Ere the public mind had recovered from that extasy of joy which pervaded all Christendom, when the news at length arrived that the banner of the Cross waved over the Holy City, the Red King was discovered transfixed by an arrow in the New Forest. His younger brother, regardless of the claims of the chivalrous Robert, who was fighting so bravely in Palestine, hurried with heartless haste to secure the sceptre, and within three days was solemnly crowned at Westminster. Most important to the interests of the nation wTas Henrys unjust succession. Under the rule of the gallant but reckless Robert, the power of the great barons would most probably have increased; while possessing the crown by an indisputable title, little might the monarch have heeded the complaints or demands of his people. Not so Beauclerc: he knew that his seizure of the crown could be justified neither by the laws of England or of Normandy, and he also knew that many of the more powerful nobles wrere warmlv attached to his brother; while, independently of these con- * For a vivid picture of the enthusiasm of the period, vide the extract from Malmsbury.—Note 3, Appendix.
siderations, there was much in his character and views that rendered him distasteful to a fierce and belligerent nobility. The Bras de Fers, the Mauleverers, the Cr£vecoeurs, could see but little glory in the pacific title of Beauclerc; and he who proudly accepted the proffered epithet of " Lion of Justice," soon taught them that he saw as little enviable distinction in their more warlike titles. Thus was Henry forced to conciliate the people, to counterbalance the hostility of his nobles; and many a precious boon, which equity and benevolence might have demanded in vain, was willingly conceded to the fears of a disputed title.
The first act of Beauclerc's reign was the promulgation of a charter which promised to his Norman subjects alleviation of some of the more galling feudal prerogatives of the crown, and which engaged to restore the laws of Edward the Confessor to the Saxon. Next followed the great charter of London, which confirmed the privileges granted by his father, which gave to the citizens freedom from toll and custom throughout the whole kingdom, the proud right of choosing their own magistracy, and the baronial privilege of hunting. The debased state of the coinage next claimed his attention \ severe laws were enacted against coiners, laws which, as they are mentioned in the Saxon Chronicle with peculiar admiration, we may suppose were very beneficial to his Saxon subjects. He also commenced a vigorous warfare against those of his nobles who refused to submit to his authority, and eventually forced even the powerful and fero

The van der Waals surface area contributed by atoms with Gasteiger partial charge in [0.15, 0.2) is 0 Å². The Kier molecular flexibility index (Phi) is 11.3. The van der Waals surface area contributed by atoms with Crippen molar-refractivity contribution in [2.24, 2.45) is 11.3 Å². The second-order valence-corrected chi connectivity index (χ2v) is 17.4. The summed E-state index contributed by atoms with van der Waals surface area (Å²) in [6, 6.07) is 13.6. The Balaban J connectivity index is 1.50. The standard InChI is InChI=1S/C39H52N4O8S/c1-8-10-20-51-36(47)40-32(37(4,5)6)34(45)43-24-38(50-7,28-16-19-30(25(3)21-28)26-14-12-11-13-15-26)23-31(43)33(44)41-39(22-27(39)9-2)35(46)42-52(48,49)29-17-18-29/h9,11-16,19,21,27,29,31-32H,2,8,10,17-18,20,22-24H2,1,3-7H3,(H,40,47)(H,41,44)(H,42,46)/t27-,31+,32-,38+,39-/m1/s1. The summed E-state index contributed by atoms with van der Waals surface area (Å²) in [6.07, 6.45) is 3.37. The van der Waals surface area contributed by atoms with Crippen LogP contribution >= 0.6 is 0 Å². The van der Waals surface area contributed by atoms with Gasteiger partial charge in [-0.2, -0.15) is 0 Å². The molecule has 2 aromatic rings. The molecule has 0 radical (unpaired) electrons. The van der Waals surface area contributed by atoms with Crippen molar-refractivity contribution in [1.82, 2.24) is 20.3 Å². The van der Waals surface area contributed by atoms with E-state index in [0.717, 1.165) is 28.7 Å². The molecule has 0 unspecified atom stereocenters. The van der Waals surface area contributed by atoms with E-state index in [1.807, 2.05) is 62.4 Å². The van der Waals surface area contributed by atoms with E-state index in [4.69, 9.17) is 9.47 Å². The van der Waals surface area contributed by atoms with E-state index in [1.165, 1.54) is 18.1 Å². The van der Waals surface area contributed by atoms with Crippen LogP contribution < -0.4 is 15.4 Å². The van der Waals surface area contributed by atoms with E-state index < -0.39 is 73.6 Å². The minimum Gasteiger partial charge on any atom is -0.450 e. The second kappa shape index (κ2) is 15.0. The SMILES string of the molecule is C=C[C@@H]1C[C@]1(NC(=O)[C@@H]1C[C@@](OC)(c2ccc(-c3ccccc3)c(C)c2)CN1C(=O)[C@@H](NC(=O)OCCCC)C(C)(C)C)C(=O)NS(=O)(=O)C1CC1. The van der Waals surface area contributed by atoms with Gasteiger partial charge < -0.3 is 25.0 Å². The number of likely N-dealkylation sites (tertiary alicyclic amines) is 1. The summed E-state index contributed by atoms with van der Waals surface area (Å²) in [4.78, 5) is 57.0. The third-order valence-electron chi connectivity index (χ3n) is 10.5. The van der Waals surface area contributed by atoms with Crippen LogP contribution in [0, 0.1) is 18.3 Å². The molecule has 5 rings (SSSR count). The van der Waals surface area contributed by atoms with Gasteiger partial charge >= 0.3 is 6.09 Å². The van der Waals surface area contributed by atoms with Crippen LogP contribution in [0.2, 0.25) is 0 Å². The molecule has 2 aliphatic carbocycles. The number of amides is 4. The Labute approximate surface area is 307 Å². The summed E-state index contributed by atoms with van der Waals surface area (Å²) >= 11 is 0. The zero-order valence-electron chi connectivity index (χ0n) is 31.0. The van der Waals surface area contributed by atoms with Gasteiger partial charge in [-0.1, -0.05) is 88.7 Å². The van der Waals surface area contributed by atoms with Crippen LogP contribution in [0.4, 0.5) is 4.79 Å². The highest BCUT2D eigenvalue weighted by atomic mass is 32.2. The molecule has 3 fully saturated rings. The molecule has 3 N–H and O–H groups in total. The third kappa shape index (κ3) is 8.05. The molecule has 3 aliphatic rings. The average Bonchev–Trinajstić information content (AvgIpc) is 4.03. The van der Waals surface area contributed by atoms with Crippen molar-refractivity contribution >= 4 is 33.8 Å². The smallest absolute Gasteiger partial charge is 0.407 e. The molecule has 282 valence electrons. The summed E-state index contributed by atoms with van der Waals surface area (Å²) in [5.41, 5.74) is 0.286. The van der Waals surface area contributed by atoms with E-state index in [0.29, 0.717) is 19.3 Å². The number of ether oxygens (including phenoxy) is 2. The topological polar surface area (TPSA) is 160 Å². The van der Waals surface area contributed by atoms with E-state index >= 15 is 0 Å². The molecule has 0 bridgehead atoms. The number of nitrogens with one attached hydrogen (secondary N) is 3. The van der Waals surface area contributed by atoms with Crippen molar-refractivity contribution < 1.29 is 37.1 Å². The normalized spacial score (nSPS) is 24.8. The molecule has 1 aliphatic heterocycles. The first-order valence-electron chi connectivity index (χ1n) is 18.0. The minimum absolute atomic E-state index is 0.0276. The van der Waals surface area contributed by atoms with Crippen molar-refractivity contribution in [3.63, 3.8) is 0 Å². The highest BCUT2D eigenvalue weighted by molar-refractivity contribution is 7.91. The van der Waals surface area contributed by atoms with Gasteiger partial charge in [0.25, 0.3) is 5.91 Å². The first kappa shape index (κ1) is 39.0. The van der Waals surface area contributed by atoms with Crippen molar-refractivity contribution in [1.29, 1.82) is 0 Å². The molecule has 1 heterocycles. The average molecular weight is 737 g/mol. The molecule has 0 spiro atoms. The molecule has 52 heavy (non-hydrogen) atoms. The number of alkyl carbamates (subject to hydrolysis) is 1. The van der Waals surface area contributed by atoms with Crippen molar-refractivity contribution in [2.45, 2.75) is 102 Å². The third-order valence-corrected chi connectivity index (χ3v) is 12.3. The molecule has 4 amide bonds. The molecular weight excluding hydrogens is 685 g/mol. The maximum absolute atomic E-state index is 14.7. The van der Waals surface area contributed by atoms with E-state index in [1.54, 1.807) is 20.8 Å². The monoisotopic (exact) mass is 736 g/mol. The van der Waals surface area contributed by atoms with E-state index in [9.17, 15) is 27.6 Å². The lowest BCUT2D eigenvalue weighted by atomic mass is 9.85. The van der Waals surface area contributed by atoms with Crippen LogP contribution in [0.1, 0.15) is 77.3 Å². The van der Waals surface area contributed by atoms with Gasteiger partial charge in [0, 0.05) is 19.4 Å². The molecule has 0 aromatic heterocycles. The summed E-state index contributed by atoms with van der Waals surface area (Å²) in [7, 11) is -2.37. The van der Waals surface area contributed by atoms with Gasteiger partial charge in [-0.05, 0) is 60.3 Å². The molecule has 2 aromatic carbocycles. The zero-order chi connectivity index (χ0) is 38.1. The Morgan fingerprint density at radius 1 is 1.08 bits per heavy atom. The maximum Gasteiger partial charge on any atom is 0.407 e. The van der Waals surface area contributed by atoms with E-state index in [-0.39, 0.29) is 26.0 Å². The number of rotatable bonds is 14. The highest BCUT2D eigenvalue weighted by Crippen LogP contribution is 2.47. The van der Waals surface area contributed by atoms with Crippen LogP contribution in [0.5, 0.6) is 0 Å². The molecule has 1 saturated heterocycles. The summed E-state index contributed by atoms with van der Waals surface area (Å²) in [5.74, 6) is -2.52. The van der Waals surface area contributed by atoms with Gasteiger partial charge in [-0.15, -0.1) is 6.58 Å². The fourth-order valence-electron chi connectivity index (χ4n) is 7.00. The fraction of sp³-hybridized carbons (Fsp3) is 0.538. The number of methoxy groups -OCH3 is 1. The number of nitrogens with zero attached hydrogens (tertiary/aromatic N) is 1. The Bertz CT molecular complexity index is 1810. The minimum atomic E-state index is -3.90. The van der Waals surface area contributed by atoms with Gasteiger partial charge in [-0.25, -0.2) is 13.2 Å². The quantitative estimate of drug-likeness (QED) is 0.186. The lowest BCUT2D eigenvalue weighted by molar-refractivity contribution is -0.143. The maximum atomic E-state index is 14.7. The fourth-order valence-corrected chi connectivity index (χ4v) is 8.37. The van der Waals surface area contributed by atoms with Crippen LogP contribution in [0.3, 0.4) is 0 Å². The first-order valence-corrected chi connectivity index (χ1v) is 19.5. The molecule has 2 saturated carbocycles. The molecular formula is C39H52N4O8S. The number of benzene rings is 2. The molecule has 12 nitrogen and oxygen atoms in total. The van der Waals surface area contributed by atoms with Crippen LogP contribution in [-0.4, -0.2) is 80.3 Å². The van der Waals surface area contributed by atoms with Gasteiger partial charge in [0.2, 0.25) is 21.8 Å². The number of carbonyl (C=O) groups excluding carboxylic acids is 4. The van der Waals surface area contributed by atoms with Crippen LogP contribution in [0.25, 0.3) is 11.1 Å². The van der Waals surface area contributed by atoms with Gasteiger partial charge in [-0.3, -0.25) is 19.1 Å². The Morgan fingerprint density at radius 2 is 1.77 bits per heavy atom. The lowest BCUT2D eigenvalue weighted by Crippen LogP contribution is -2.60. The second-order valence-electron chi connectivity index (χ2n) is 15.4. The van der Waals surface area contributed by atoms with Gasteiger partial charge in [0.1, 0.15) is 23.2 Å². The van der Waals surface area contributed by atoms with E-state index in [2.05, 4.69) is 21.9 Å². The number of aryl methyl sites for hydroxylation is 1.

cious Robert de Belesme to yield to the victorious arms of the Scholar-King. All these measures gave to Beauclerc a degree of popularity unpossessed heretofore by Norman; the nation reposed secure from fears of foreign invasion \ some of the more pressing grievances had been promptly removed; well grounded hopes were held out for the removal of others; and although three generations were yet to pass away ere the distinctions of Saxon and Norman were to merge in the more illustrious name of Englishman, yet that important process had already commenced, which, reviving the Saxon from his lethargy of many years, and stimulating the energetic principles of the Norman character to their highest point of development, eventually produced that series of events which placed England foremost in the rank of nations. Such was the state of the land when Beauclerc, heedless of alliances with any of the powerful continental families, as the crowning act of conciliation with his Saxon subjects, proffered his hand to the exiled and unportioned daughter of Malcolm, the obscure denizen of the Abbey of Romsey, but the representative of a long and illustrious line of Saxon princes. The joy of the nation knew no bounds; and with feelings of exultation to which the land had long been a stranger did the people hail that Martinmas-day which beheld the crown of England placed by the hands of Anselm on the meek brow of the daughter of "the right royal race"—the " Good Queen Maude."